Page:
Although it sounds entirely like something dreamed up in a smoke-filled dorm room, whether the entire universe is hologram is a very serious question — a question that gets at the heart of a fundamental problem in physics. A new experiment starting up at Fermilab just might hold the answer.
Fermilab, a government-funded research campus on the prairie outside Chicago, might be best known for having the highest energy particle accelerator in the world — until the LHC superseded it in 2009. Since then, Fermilab has made itself busy with physics projects smaller in physical size but no less ambitious. Craig Hogan's Holometer experiment is one of them. For years now, Hogan has been building a pair of L-shaped instruments underground to measure "noise" that could prove the holographic principle.
Top view of the Holometer
What, exactly, is the holographic principle? Glad you asked — pull up a chair, get comfy. The holographic principle is an idea could reveal how to reconcile Einstein's theory of gravity (aka general relativity) and quantum physics. General relativity governs at the grand scales of planets and galaxies, while quantum physics governs at tiny scales smaller than an atom — there must be an overarching theory that unifies the two.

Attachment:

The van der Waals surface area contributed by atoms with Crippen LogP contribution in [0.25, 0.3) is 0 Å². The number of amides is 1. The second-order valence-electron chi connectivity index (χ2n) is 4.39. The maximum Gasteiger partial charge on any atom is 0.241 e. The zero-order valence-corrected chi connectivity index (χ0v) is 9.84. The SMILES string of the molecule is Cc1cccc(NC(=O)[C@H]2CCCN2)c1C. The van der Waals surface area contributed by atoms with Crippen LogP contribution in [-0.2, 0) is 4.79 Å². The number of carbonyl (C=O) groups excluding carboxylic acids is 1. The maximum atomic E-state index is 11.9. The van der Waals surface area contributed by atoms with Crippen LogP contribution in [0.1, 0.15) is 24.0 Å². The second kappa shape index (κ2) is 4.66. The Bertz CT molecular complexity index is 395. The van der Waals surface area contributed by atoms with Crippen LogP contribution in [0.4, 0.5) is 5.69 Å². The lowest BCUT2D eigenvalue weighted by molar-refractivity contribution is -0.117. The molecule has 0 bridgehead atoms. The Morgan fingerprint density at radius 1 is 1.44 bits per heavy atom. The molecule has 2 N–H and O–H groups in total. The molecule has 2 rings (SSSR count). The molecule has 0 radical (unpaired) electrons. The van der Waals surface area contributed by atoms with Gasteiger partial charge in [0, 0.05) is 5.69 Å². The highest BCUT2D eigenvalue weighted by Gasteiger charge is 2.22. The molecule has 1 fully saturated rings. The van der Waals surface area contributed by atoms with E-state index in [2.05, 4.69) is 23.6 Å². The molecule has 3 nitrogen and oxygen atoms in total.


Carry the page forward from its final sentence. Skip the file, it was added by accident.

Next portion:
The holographic principle says that 3D space is a hologram that emerges from information imprinted on a 2D surface. This information is stored as bits — like in computers — but at scales 10 trillion trillion times smaller than an atom known as the Planck scale. "According to Hogan, in a bitlike world, space is itself quantum — it emerges from the discrete, quantized bits at the Planck scale," explains Michael Moyer in Scientific American. "And if it is quantum, it must suffer from the inherent uncertainties of quantum mechanics. It does not sit still, a smooth backdrop to the cosmos. Instead quantum fluctuations make space bristle and vibrate, shifting the world around with it."
The interferometers that make up the Holometer.
Hogan's Holometer is designed to measure those fluctuations, or in a wonderful turn of phrase, the "quantum jitter of space." A laser beam of light is split down the two arms of two L-shaped instruments called interferometers. Those beams are then compared for any interference, which could be a sign of the jitter of space.